Students from Desert Wind Middle School got to apply their engineering techniques against the best in the nation last week at the Construction Challenge Championship Finals.
The team of eight-graders — consisting of Courtnee Soltes, Samantha Martinez, Mikyle Madrid, Abraham Perez, Michael Gilchrist and Parker Keime — along with teacher Mike Bertrand, traveled to Knoxville, Tenn., to compete in three challenges that tested the students’ math, science and problem-solving skills.
“The middle schoolers were doing the same thing as the high schoolers and the same thing as the college students,” Bertrand said. “It’s very, very competitive.”
The Construction Challenge is sponsored by the American Equipment Manufacturers as a way to spark children’s interest in engineering and examine their aptitude in the field. The contest has strict rules against interference from the team’s instructors throughout the process.
“They don’t want people coaching them and giving them suggestions,” Bertrand said. “They want to know what these kids can come up with.”
The first of the challenges involved giving a presentation on a plan to address a local infrastructure issue. The Desert Wind team picked the hot-button topic of easing the traffic flow on state Route 347 at the railroad crossing. The students determined the intersection needed an arch bridge to carry cars over the tracks below.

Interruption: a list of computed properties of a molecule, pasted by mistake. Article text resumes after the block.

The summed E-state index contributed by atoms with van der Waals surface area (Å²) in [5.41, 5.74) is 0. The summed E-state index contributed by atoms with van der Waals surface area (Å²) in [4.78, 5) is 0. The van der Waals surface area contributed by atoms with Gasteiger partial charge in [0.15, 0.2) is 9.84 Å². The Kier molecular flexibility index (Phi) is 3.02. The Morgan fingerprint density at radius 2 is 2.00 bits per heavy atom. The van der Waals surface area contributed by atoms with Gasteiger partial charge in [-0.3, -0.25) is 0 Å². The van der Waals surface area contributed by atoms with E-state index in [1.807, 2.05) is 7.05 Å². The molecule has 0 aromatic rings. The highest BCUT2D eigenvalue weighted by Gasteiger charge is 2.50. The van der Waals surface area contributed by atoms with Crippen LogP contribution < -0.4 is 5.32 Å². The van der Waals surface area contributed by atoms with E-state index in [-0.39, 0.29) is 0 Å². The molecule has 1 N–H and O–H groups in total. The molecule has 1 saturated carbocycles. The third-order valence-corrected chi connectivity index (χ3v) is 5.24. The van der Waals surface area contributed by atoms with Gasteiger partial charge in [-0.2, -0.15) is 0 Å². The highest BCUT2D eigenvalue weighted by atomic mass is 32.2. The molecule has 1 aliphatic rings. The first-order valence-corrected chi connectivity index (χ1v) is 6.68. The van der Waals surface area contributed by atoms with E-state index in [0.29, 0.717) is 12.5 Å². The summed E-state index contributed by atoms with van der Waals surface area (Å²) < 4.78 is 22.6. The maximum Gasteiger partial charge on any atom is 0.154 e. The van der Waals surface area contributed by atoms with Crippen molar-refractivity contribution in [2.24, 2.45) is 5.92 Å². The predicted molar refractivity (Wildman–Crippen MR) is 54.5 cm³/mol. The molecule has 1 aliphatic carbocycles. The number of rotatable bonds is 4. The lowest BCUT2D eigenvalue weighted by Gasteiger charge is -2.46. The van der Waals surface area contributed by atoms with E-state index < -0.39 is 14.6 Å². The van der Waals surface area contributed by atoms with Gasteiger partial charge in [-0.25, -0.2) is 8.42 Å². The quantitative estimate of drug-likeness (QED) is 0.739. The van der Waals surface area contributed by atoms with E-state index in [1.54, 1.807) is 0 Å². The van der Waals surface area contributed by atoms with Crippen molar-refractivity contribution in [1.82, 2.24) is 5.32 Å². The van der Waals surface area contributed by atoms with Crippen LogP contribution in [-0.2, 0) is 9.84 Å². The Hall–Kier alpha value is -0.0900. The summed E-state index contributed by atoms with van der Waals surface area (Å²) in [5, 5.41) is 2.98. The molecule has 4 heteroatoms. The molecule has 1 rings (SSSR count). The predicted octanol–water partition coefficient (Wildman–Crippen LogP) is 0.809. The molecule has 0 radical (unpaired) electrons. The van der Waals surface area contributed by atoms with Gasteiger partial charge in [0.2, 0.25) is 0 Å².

The other two challenges centered around the use of a remote-controlled vehicle built by the team, which in they had to channel the flow of water into specific tanks using various building materials and also move and restack cardboard boxes as high as possible atop a platform.
While the Desert Wind team finished in 14th place, Bertrand said the experience the students gained far outweighed any points or praises from the judges. He was most pleased about how the eighth-graders worked together and kept their cool during what can be a heated and stressful competition.
“They picked up the pace so well,” he said. “They had their heads and their hands in the entire game and no one gave up.”
The trip to the University of Tennessee was the first time many of the students had been outside Arizona, and Bertrand noted the change of scenery and the university setting started getting them thinking about the possibility of going to college.
“It really opened their eyes to so many things,” he said.
Photo submitted by Mike Bertrand